The U.S. Mint has released a quarter celebrating the life and accomplishments of Jovita Idar, a Mexican-American journalist and Methodist social reformer.
The Mint held two ceremonies earlier this month to celebrate the release of the Idar quarter, one on Sept. 14 with the National Women's History Museum and another on Sept. 16 with the Smithsonian American Women's History Museum and the Mexican American Civil Rights Institute.
U.S. Mint Deputy Director Kristie McNally said in a statement there have already been over 34.6 million quarters featuring Idar that have gone into circulation.
"That means that there [are] probably 34.6 million people that are learning about Jovita Idar each day, and for us to have the ability to share her story and her legacy with everyone is amazing," stated McNally.
"Who better to honor on the eve of Hispanic Heritage Month than the woman who advocated for the preservation of Hispanic heritage through education and social services?"
The Sept. 14 event occurred at the University of Texas at San Antonio. It featured a roundtable discussion that included members of Idar's family and retired United Methodist Church Bishop Joel Martinez.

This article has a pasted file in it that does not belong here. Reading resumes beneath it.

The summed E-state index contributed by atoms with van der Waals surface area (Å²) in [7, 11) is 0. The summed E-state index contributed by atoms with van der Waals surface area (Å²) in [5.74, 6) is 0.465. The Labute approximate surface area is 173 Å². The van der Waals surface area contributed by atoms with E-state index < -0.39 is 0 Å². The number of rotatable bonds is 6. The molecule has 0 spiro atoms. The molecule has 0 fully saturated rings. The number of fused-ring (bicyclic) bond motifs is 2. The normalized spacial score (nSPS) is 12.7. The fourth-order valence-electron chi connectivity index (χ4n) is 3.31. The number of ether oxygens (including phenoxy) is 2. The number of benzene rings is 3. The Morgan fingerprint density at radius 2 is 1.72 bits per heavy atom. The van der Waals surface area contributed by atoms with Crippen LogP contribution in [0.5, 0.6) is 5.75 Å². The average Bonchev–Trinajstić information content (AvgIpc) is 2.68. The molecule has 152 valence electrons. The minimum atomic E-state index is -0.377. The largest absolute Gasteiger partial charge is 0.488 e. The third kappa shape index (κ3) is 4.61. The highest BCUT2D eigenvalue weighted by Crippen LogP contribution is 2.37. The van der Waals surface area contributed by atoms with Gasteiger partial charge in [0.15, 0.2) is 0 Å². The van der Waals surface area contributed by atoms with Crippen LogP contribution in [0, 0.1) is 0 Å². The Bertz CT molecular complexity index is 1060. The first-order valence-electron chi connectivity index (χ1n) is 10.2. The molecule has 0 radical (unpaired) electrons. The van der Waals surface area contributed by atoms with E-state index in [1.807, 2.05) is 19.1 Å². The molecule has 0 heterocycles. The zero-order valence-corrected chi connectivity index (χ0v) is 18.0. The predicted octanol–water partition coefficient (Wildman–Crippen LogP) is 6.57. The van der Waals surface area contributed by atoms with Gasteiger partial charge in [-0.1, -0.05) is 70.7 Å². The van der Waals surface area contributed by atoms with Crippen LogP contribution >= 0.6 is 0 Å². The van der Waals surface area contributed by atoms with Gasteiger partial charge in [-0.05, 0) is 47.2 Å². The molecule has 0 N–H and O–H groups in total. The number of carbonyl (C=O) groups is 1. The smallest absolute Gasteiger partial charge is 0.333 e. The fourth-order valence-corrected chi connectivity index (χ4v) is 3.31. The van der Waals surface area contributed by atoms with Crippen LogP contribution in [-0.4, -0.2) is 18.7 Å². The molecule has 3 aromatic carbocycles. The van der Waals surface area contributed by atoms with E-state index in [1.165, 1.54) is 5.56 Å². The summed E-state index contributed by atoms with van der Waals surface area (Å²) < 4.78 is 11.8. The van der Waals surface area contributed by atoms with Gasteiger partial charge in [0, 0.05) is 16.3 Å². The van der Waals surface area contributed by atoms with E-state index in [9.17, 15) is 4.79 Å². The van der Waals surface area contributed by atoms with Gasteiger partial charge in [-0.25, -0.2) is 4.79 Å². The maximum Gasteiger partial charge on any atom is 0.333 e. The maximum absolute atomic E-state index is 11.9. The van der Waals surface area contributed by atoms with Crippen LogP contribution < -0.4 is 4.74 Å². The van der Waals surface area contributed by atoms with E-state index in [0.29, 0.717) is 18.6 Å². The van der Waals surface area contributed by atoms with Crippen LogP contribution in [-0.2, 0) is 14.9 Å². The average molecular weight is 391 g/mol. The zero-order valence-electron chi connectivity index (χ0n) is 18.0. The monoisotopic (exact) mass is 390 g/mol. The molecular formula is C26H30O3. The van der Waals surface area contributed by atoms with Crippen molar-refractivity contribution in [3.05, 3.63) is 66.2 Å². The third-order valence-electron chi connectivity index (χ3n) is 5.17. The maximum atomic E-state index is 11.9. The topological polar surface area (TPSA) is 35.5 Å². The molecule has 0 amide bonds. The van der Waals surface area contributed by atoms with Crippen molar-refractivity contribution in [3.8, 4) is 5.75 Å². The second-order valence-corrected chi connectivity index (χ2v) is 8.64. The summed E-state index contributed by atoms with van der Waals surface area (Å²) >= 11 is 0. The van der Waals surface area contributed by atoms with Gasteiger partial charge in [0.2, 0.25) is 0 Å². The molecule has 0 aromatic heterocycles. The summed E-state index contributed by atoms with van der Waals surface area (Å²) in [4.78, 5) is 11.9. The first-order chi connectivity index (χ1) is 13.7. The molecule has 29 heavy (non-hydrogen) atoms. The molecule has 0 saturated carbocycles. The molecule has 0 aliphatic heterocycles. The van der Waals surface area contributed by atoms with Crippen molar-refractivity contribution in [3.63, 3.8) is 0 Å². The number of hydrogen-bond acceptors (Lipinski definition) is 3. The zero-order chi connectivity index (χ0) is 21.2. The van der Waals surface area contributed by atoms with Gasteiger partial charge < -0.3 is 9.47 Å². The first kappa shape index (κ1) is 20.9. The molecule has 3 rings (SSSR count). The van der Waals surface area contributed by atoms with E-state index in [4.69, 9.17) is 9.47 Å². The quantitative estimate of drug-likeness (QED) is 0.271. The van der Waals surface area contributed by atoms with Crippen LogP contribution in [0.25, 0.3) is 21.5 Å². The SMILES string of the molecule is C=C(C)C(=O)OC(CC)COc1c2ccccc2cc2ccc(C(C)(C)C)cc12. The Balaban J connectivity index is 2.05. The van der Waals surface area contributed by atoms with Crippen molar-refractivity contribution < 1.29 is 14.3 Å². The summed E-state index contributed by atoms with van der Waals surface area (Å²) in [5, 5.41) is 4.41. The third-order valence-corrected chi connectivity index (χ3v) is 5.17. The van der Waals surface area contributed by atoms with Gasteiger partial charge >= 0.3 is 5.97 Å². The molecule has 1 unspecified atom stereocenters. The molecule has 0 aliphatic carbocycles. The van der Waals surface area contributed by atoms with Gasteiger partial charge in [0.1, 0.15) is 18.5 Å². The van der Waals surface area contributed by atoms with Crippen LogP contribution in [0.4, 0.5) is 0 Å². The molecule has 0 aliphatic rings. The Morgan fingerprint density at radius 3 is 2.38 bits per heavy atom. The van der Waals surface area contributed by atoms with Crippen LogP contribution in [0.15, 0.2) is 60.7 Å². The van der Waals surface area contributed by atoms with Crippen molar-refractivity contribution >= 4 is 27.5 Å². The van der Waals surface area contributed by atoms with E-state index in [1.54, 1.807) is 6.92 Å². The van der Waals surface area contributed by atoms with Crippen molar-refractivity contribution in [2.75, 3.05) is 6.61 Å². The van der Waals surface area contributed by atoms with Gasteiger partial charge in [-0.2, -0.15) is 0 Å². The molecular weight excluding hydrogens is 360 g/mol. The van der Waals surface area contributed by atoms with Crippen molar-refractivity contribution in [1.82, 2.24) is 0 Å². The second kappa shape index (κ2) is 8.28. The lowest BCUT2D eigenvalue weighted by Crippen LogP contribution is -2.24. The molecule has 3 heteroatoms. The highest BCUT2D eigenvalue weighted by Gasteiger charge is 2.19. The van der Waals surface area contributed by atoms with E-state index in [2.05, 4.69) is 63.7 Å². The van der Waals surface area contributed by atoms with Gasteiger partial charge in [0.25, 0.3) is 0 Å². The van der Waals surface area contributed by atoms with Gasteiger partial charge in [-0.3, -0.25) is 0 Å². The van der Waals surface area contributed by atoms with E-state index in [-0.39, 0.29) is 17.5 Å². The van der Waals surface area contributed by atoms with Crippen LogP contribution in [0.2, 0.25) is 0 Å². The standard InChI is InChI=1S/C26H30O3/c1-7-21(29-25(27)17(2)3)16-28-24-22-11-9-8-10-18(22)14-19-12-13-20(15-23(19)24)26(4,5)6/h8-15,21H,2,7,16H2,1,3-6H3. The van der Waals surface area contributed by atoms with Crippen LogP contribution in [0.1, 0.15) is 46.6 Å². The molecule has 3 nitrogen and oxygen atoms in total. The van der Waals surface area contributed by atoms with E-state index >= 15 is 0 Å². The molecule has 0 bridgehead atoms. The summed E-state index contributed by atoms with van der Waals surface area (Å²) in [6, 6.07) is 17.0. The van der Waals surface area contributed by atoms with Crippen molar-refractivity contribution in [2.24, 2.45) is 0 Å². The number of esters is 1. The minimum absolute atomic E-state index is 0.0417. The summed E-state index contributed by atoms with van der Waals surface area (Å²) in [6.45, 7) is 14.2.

The Rev. Elizabeth A. Lopez, a UMC pastor who is one of Idar's grandnieces, told those gathered about the influence of her honored family member on her life.
"Her commitment to The United Methodist Church's values of personal and social holiness prepared a way for me to confront the patriarchal constraints and racism that exists within the UMC," said Lopez in a statement shared by the UMC Rio Texas Conference.
"Her [inherent] strengths to keep me going when I wanted to quit gave me and other Hispanic women the experience of ministry in cross-racial appointments. The commitment of her faith was an undercurrent for everything she did."
Martha L. Aki, another grandniece who spoke at the event, recounted how Idar's brothers were a major source of support for their journalistic and reform efforts.
"It was just Jovita and the boys — all her brothers. She was an advocate for women's rights because she was supported by her brothers to be that woman," said Aki.
"She was encouraged to study, get out there and write articles for La Crónica. For the dads out there: What you tell your little girl is extremely important. Not just the women, but the men were supportive of women's rights."
The release of the Idar quarter was part of a four-year project by the U.S. Mint known as the American Women Quarters Program, which is centered on celebrating notable American women.
In addition to Idar, other women honored by the program this year include Bessie Coleman, the first black and Native American woman to become a licensed pilot; Edith Kanakaʻole, a notable indigenous Hawaiian composer and custodian of native culture; Maria Tallchief, an influential Native American dancer who became the United States' first prima ballerina; and former First Lady and social reformer Eleanor Roosevelt.
Earlier this year, it was announced that Pauli Murray, the first African American woman to be ordained a priest in The Episcopal Church and co-founder of the National Organization for Women, will be honored by the U.S. Mint with a quarter in 2024.